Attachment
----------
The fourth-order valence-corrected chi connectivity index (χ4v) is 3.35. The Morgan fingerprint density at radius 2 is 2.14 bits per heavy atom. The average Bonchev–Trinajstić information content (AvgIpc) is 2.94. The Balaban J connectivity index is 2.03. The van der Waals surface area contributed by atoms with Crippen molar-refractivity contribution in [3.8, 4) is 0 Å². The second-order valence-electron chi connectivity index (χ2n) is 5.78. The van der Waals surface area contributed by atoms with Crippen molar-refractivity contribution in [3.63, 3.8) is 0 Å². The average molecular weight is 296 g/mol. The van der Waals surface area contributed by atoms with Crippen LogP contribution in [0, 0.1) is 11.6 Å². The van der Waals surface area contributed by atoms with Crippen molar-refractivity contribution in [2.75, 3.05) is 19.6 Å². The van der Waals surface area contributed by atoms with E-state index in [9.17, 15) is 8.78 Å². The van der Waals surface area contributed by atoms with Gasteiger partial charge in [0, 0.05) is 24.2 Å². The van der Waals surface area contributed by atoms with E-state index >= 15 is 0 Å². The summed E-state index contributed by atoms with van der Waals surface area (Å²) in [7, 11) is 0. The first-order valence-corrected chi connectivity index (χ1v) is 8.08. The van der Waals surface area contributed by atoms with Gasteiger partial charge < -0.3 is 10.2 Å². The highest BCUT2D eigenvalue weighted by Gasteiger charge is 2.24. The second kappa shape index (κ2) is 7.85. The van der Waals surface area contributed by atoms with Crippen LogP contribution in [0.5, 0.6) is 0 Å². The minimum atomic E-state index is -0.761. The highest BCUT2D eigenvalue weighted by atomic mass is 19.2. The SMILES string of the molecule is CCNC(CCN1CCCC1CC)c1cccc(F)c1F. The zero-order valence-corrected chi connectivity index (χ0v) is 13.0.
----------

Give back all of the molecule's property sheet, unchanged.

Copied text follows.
The fourth-order valence-corrected chi connectivity index (χ4v) is 3.35. The Morgan fingerprint density at radius 2 is 2.14 bits per heavy atom. The average Bonchev–Trinajstić information content (AvgIpc) is 2.94. The Balaban J connectivity index is 2.03. The van der Waals surface area contributed by atoms with Crippen molar-refractivity contribution in [3.8, 4) is 0 Å². The second-order valence-electron chi connectivity index (χ2n) is 5.78. The van der Waals surface area contributed by atoms with Crippen molar-refractivity contribution in [3.63, 3.8) is 0 Å². The average molecular weight is 296 g/mol. The van der Waals surface area contributed by atoms with Crippen LogP contribution in [0, 0.1) is 11.6 Å². The van der Waals surface area contributed by atoms with Crippen molar-refractivity contribution in [2.75, 3.05) is 19.6 Å². The van der Waals surface area contributed by atoms with E-state index in [9.17, 15) is 8.78 Å². The van der Waals surface area contributed by atoms with Gasteiger partial charge in [0, 0.05) is 24.2 Å². The van der Waals surface area contributed by atoms with E-state index >= 15 is 0 Å². The summed E-state index contributed by atoms with van der Waals surface area (Å²) in [7, 11) is 0. The first-order valence-corrected chi connectivity index (χ1v) is 8.08. The van der Waals surface area contributed by atoms with Gasteiger partial charge < -0.3 is 10.2 Å². The highest BCUT2D eigenvalue weighted by Gasteiger charge is 2.24. The second kappa shape index (κ2) is 7.85. The van der Waals surface area contributed by atoms with Crippen LogP contribution in [0.5, 0.6) is 0 Å². The minimum atomic E-state index is -0.761. The highest BCUT2D eigenvalue weighted by atomic mass is 19.2. The SMILES string of the molecule is CCNC(CCN1CCCC1CC)c1cccc(F)c1F. The zero-order valence-corrected chi connectivity index (χ0v) is 13.0.